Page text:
100 Candles for Cleary

Beverly Cleary celebrated a centennial today.

Ramona with Guts, by Louis Darling

Ramona with Guts, by Louis Darling

If, like me, you grew up devouring her books and secretly believing you were one of her more misunderstood characters, then I suggest you read this tribute; but first prepare to pine for your lost youth. (The very next thing I wanted to do was track down a complete volume of Beverly Cleary classics and let good ol’ Beezus and Ramona put me to sleep for the rest of the week.)

Cleary is, of course, known best for her tender, amusing and true-to-life children’s books. But reading a bit more about her, I was pleased to discover that she also wrote two memoirs, which will soon be added to the stack of books that looms precariously on my nightstand, threatening to bury me in my own bed of neglected commitments.

Still, I’m particularly interested in her autobiographical study of the forgotten art of laissez-faire parenting, of which it appears both Cleary and her father came out on the other side smiling.

…her father, laissez-faire parented to the extreme, was sent to the butcher shop for beefsteak at age fifteen. “Instead of buying the meat, he continued, by what means I do not know, to eastern Oregon, where he worked on ranches all summer,” she writes. When Cleary asked her grandmother if she had worried about his disappearance, she said, “Oh, my, no.” They knew he’d be back, and he was, three months later. “All his father said was, ‘Did you bring the beefsteak?’ ”

Lately I can’t help but think, God forbid I raise a kid without guts like this

So, after 100 years, I have one thing to say to Beverly Cleary: Go get ’em, kid.

 

Original art: by Louis Darling.

Excerpt above: from Sarah Larson’s Beverly Cleary, Age 100 in The New Yorker.

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The Art of Jim

 

Jim Harrison, photographed by Andy Anderson

Andy Anderson Photography

The great loss of Jim Harrison this past Saturday has had me rooting for words. I dug through his old interviews and pored over passages from The Raw and the Cooked and The Beast God Forgot to Invent, whetting my appetite to write often and write well.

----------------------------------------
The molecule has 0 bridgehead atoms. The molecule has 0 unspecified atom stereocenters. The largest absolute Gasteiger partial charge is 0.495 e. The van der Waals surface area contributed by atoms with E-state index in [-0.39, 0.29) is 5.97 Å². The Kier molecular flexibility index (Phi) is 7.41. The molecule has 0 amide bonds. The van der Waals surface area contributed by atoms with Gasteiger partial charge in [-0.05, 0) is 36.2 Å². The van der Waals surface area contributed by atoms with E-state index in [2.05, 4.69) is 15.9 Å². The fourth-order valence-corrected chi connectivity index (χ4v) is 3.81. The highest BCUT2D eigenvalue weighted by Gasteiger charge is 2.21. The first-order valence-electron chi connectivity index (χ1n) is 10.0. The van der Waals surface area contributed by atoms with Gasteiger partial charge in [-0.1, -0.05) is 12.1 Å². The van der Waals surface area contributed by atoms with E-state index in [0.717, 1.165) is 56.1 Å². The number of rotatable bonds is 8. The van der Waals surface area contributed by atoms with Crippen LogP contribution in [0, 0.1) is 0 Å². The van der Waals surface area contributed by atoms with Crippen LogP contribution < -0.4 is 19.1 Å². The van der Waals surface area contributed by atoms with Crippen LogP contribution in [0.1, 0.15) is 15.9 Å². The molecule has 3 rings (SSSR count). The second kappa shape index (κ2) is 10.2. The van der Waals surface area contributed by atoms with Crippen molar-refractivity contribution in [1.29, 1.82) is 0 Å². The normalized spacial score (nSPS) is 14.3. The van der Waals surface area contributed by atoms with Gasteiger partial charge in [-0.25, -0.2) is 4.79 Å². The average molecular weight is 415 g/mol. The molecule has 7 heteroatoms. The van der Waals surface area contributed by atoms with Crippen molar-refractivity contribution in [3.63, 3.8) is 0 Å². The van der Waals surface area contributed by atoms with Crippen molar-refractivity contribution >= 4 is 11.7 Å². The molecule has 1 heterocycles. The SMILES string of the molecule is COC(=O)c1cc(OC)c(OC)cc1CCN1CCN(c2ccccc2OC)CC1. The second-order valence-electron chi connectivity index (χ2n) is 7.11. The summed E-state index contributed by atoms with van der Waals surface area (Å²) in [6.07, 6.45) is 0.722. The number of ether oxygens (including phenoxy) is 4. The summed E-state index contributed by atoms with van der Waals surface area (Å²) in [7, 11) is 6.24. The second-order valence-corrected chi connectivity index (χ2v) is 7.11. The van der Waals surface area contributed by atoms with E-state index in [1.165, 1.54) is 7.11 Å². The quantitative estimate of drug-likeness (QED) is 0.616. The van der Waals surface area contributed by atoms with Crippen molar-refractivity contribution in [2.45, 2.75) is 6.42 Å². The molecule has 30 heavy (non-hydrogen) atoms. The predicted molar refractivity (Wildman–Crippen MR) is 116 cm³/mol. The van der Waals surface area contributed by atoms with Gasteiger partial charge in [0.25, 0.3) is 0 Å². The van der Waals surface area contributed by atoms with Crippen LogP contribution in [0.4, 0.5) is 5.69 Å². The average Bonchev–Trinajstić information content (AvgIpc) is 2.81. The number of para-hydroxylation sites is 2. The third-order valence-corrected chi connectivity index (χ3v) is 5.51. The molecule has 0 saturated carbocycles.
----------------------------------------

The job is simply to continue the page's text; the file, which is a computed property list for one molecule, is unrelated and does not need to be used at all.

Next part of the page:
But more than that, reading Jim aroused in me what lately feels like my most primal need — to find fulfillment in a good day’s labor. I don’t know about you, but for me, as a manager, producer, coordinator for the corporate machine, some days it seems impossible to find meaning.

Not for Jim. He wrote every word, performed every task with pure purpose. You can’t mistake the career goals of a fisherman, a well-digger or a slow-cooked goose cassoulet, is all I’m saying.

This interview from The Paris Review in 1986 had me transfixed. Captured over five intoxicating days at Jim’s lush farm in Leelanau County, Michigan, the lengthy exchange touches playfully yet purposefully on Jim’s technique, philosophy and history.

It’s a long but worthwhile read. If you can’t sit down to the whole thing, here are a few choice bits that spoke to me. Continue reading

Art of the Sentence

Weekend goal: get my paws on a copy of “At the Bottom of the River” and read it.

"At the Bottom of the River" by Jamaica KincaidIt’s incredible the work that sentences can do beyond simply moving a story forward. With one comma they’ll turn on you. In a dash they can elevate or destroy you.